Professional Sound - Indepth

Emulating Analog Recorded Drums by Barry Lubotta

“Many engineers still prefer the warmth of analog recorded drums over those digitally recorded, particularly kick and snare. Those engineers lucky enough to have access to multitracks of both formats frequently capture the drums on analog tape, and quickly bounce them over to a digital domain and have access to a three head, two-track analog machine, can often emulate the above process, even without a synchronizer.

While tracking the entire drum kit digitally, run a pair of direct outs from the kick and snare channels on your console to the inputs of your two-track, simultaneously returning the outputs onto two free digital tracks. The result will be two analog sounding drum tracks that are between 10 and 60 milliseconds behind the beat of all your other tracks – the delay occurring because of the lag between the record and repro heads on your two-track. Now record all overdubs to the original digital tracks, ignoring the analog tracks until mixdown time.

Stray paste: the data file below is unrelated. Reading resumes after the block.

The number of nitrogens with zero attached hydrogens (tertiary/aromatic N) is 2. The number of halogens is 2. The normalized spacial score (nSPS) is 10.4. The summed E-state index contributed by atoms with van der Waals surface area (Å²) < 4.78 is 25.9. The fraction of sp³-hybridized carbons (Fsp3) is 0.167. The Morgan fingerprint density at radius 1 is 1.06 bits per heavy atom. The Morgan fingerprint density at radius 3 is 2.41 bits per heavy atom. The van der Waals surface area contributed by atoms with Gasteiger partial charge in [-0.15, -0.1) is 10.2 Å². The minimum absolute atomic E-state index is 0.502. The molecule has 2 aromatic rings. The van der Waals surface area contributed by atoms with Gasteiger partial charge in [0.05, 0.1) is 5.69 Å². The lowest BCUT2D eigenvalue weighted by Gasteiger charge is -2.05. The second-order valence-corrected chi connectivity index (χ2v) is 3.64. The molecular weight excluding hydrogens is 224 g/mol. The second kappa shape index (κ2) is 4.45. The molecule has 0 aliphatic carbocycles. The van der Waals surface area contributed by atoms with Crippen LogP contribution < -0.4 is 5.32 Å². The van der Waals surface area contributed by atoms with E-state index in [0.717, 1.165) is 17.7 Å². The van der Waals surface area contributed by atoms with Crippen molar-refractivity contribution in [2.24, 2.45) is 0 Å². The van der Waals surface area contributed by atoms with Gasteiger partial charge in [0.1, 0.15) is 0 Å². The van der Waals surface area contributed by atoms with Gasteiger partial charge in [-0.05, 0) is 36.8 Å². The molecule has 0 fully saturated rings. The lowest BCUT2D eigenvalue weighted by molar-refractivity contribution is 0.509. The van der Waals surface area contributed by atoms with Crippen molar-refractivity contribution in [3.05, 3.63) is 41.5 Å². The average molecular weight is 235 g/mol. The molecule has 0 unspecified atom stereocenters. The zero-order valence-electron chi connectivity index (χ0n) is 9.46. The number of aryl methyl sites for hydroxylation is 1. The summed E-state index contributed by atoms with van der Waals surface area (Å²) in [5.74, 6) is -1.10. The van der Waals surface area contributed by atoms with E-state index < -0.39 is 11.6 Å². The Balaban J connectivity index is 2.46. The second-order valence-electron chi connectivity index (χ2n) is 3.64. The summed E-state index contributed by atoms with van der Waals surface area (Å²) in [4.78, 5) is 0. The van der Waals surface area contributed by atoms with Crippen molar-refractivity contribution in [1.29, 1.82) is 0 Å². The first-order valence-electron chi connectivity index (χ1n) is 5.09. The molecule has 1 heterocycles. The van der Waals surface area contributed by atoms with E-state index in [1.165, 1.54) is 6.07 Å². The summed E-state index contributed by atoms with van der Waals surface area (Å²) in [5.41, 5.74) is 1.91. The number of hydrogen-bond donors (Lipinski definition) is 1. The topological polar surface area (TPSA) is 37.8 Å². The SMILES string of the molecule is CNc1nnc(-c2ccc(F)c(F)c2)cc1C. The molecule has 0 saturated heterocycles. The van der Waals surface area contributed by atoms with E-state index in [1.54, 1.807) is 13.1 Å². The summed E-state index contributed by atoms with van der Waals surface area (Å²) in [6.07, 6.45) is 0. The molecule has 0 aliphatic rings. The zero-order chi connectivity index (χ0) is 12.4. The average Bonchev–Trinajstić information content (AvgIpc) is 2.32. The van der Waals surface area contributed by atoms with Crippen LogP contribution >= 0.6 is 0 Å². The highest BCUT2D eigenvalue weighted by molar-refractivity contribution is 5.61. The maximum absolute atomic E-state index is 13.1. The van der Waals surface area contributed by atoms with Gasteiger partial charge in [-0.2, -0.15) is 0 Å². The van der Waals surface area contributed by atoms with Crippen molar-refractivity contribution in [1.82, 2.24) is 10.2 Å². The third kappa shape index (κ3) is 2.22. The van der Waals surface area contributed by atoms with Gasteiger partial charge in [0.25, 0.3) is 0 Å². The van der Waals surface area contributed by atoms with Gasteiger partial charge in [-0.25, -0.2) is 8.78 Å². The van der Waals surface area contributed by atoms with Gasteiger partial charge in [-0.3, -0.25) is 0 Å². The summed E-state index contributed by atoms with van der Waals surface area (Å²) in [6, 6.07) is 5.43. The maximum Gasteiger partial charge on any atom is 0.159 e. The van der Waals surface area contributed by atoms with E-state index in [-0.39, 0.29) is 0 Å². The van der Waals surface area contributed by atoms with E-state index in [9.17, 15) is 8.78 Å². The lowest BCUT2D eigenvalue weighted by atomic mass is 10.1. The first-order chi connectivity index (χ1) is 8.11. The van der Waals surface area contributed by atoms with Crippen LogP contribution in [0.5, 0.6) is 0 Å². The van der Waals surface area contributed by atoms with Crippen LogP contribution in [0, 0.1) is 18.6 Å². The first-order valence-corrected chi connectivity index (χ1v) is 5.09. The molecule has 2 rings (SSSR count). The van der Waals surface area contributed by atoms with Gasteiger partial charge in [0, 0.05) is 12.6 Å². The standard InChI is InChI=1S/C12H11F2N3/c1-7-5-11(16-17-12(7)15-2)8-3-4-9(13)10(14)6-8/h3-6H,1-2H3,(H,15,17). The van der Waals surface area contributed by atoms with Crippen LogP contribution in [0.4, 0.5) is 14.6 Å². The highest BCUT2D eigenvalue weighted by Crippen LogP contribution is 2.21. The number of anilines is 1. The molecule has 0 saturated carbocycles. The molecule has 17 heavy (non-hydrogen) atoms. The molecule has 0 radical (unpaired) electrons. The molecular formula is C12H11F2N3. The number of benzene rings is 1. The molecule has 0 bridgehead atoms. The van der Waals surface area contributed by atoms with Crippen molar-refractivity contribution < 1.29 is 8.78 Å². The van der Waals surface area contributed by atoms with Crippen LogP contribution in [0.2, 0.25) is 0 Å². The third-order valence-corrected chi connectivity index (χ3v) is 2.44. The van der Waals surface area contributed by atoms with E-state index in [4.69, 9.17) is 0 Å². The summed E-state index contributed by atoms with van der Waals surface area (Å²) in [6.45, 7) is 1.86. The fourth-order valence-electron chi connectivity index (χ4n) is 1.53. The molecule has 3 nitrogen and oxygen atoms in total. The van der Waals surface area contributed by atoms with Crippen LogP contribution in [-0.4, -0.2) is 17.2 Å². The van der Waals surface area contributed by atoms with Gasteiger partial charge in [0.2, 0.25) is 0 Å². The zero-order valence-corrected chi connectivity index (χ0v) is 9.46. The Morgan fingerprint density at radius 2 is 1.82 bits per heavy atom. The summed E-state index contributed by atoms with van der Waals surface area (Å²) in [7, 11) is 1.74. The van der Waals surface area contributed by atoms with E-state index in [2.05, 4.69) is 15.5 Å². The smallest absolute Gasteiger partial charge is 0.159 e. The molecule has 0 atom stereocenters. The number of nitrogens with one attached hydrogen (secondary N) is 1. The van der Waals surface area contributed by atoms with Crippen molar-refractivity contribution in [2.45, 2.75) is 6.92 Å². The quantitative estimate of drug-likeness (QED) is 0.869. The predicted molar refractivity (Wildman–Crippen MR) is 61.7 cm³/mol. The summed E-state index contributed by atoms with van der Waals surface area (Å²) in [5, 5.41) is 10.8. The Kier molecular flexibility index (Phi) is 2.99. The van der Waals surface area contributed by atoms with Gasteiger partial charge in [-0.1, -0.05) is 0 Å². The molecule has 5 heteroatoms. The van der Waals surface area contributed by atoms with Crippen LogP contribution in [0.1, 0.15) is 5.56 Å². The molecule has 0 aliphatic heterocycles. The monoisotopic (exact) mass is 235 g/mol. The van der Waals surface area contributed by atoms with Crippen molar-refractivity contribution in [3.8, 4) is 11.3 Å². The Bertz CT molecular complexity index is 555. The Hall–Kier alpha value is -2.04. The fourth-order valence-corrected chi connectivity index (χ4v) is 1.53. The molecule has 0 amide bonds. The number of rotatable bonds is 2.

The Akai A-DAM digital recorder has a handy ‘variable track delay’ feature whereby each track can be delayed up to 65 milliseconds during playback, while hard disk recorders and some other tape based digital multitracks are even more flexible in their time shifting capabilities. Listening to both the digital and analog kick drum only, delay the digital kick track so that it is exactly in time with the analog kick.

Next, offset all other tracks by the same amount and you’re left with two analog tracks recorded onto a digital multitrack that are in time with the rest of the drums as well as all your overdubs. Now you can mute or erase the original digital kick and snare for further over-dubs, or combine them with the two analog tracks for and even fatter sound. You can do the same trick with sequenced drums even easier by offsetting the computer generated drums (forward, ahead of the beat) by just the right number of milliseconds so that the sounds coming off the repro heads of your two-track analog machine mesh perfectly into the tune. No further adjustment would be necessary.”

Barry Lubotta – owner

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About Andrew King
Andrew King is the Editor-in-Chief at Professional Sound. He is also a co-host of Canadian Musician Radio and NWC Webinars’ series of free music and entertainment industry webinars.
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